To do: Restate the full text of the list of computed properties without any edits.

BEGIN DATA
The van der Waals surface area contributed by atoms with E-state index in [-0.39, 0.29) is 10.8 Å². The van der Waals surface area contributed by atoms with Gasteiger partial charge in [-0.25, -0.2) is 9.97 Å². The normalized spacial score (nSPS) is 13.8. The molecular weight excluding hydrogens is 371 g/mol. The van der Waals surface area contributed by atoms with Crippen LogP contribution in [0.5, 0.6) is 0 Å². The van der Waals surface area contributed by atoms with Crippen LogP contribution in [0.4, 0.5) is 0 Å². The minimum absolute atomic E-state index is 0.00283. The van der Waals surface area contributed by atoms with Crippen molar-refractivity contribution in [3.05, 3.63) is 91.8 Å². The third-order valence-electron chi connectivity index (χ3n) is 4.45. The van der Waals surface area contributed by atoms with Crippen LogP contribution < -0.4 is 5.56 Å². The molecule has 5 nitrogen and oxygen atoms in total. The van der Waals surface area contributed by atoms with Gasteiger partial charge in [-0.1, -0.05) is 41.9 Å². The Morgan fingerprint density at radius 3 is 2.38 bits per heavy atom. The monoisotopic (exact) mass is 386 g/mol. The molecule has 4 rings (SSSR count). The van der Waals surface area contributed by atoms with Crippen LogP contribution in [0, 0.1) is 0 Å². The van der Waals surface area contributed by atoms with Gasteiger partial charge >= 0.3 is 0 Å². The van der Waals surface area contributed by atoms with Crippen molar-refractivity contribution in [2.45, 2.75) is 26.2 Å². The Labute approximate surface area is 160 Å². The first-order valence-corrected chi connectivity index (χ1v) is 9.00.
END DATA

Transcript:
The van der Waals surface area contributed by atoms with E-state index in [-0.39, 0.29) is 10.8 Å². The van der Waals surface area contributed by atoms with Gasteiger partial charge in [-0.25, -0.2) is 9.97 Å². The normalized spacial score (nSPS) is 13.8. The molecular weight excluding hydrogens is 371 g/mol. The van der Waals surface area contributed by atoms with Crippen LogP contribution in [0.5, 0.6) is 0 Å². The van der Waals surface area contributed by atoms with Crippen LogP contribution in [0.4, 0.5) is 0 Å². The minimum absolute atomic E-state index is 0.00283. The van der Waals surface area contributed by atoms with Crippen molar-refractivity contribution in [3.05, 3.63) is 91.8 Å². The third-order valence-electron chi connectivity index (χ3n) is 4.45. The van der Waals surface area contributed by atoms with Crippen LogP contribution < -0.4 is 5.56 Å². The molecule has 5 nitrogen and oxygen atoms in total. The van der Waals surface area contributed by atoms with Gasteiger partial charge in [-0.1, -0.05) is 41.9 Å². The Morgan fingerprint density at radius 3 is 2.38 bits per heavy atom. The monoisotopic (exact) mass is 386 g/mol. The molecule has 4 rings (SSSR count). The van der Waals surface area contributed by atoms with Crippen LogP contribution in [0, 0.1) is 0 Å². The van der Waals surface area contributed by atoms with Gasteiger partial charge >= 0.3 is 0 Å². The van der Waals surface area contributed by atoms with Crippen molar-refractivity contribution in [2.45, 2.75) is 26.2 Å². The Labute approximate surface area is 160 Å². The first-order valence-corrected chi connectivity index (χ1v) is 9.00.